22. 22. Information they collect Firstly, Instagram collects the information you provide directly to them, which includes your username, email, phone number, password, profile information, the content you upload, and the comments you make. They also use third-party analytics tools that collects information such as the web pages that you visit, any add-ons you use, and “other information”. Instagram states that they, or third parties such as advertisers or “other partners”, may use cookies, which can track your online history (Privacy Rights Clearinghouse, 2016), or other such technologies to collect information too. (Instagram, 2013a).
  23. 23. Information they collect If you’re using a smartphone or tablet, Instagram may store files on your device which identify your device, and allows them to access information about how you browse and use the Service. Instagram records almost every interaction you have with the service, by logging your IP address, your clicks, the pages you viewed, how you entered and exited the service, your browser type “and other such information”. From all of this, you can assume that everything you give, and everything you do, is being recorded and stored by Instagram. (Instagram, 2013a).
  24. 24. Instagram uses this information in- house for a number of reasons, including helping them improving the service, monitoring how the service is used, and providing content that is personalised just for you. (Instagram, 2013a).
  25. 25. Who do they share it with? But Instagram isn’t the only one who uses this information. They state that they share all of this information with other companies within the Facebook group, and “third-party organizations that help us provide the Service to you”. They also state that they share “certain information such as cookie data” with advertising partners. This is done because this data allows “for more focused and therefore more lucrative advertising” (Barbaro & Zeller, 2006). Meaning more and more companies have a hold of your information. (Instagram, 2013a).
  26. 26. Who do they share it with? When it comes to legal requests, Instagram states that they may share this information if they believe the law requires them to do so. This is important, as last year Facebook reported that “there has been an increase in government requests for… user data throughout the world” (Savvides, 2015). With legal requests of social media data and content on the rise, it is important that you remember “Anything you post on a social media site may be used as evidence against you” (Lawstuff, 2013), even in private accounts, as court orders can be obtained to access that data (Bosick, 2015). (Instagram, 2013a).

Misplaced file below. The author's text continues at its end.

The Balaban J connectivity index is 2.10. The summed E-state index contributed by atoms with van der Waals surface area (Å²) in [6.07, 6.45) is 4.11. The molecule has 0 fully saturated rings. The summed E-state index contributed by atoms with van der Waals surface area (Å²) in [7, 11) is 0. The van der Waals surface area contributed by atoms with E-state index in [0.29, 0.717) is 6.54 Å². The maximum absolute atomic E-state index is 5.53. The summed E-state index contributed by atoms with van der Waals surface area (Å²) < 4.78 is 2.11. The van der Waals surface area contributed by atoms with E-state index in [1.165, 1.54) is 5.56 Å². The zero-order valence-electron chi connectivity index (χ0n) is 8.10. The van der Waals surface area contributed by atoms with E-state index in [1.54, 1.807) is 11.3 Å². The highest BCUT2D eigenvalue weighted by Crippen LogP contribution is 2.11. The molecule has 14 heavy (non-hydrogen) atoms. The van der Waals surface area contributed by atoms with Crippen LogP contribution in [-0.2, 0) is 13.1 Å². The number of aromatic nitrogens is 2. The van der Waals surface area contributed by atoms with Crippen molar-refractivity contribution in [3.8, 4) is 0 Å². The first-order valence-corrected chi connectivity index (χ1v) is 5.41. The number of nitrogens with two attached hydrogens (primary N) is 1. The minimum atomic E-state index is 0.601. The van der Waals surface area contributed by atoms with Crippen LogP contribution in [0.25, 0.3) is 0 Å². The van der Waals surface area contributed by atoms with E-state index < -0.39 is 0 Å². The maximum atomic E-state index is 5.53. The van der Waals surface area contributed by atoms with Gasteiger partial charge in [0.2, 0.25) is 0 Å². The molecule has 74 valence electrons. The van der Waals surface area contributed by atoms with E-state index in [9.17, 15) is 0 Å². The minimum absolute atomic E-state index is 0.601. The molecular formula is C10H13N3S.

27. 27. What if you leave Instagram? If you decide to leave Instagram, or are terminated by the Service, Instagram and third-parties that it has already shared your information with can retain this information, meaning your information is still being used. If Instagram closes down or is bought by another company, all of the information collected may be sold or transferred, meaning you have no guarantee that Instagram will be the only organisation that holds all of this information about you. (Instagram, 2013a).
  28. 28. All of this is important for you to keep in mind, especially when deciding if you want to use the service, and also when you are using it as it should shape how you use it.
  29. 29. References Barbaro, M., & Zeller, T. (2006, August 9th). A Face Is Exposed for AOL Searcher No. 4417749. The New York Times. blue_beetle. (2010, August 26). RE: User-driven discontent [Web log comment]. Retrieved from http://www.metafilter.com/95152/Userdriven-discontent#32560467 Bosick, M. (2015). Is Social Media Evidence Admissible in Court? Retrieved from https://smiaware.com/legal/is-social-media- evidence-admissible-in-court/ Bowan, N. (2015, January 28). Who owns your Instagram content? [Web log post]. http://www.socialmedialawbulletin.com/2015/01/who-owns-your-instagram-content/ Instagram. (2013a). Privacy Policy. Retrieved from https://help.instagram.com/155833707900388/ Instagram. (2013b). Terms of Use. Retrieved from https://help.instagram.com/478745558852511/ Instagram. (2016a). Community Guidelines. Retrieved from https://help.instagram.com/477434105621119/ Instagram. (2016b). FAQ. Retrieved from https://www.instagram.com/about/faq/
  30. 30. References Instagram. (2016c). Feed [Image]. Retrieved from https://www.instagram-brand.com/ Instagram. (2016d). Glyph [Image]. Retrieved from https://www.instagram-brand.com/ Instagram. (2016e). Press News. Retrieved from https://www.instagram.com/press/?hl=en Lawstuff. (2013). Self-Incrimination & Social Media. Retrieved from http://www.lawstuff.org.au/wa_law/topics/article21 Privacy Rights Clearinghouse. (2016). Online Privacy: Using The Internet Safely. Retrieved from https://www.privacyrights.org/consumer-guides/online-privacy-using-internet-safely Savvides, V. (2015). Government Requests For Social Media Data Jump. Retrieved from http://theticker.org/government- requests-for-social-media-data-jump Smithers, R. (2011, May 11). Terms and conditions: not reading the small print can mean big problems. The Guardian. Retrieved from https://www.theguardian.com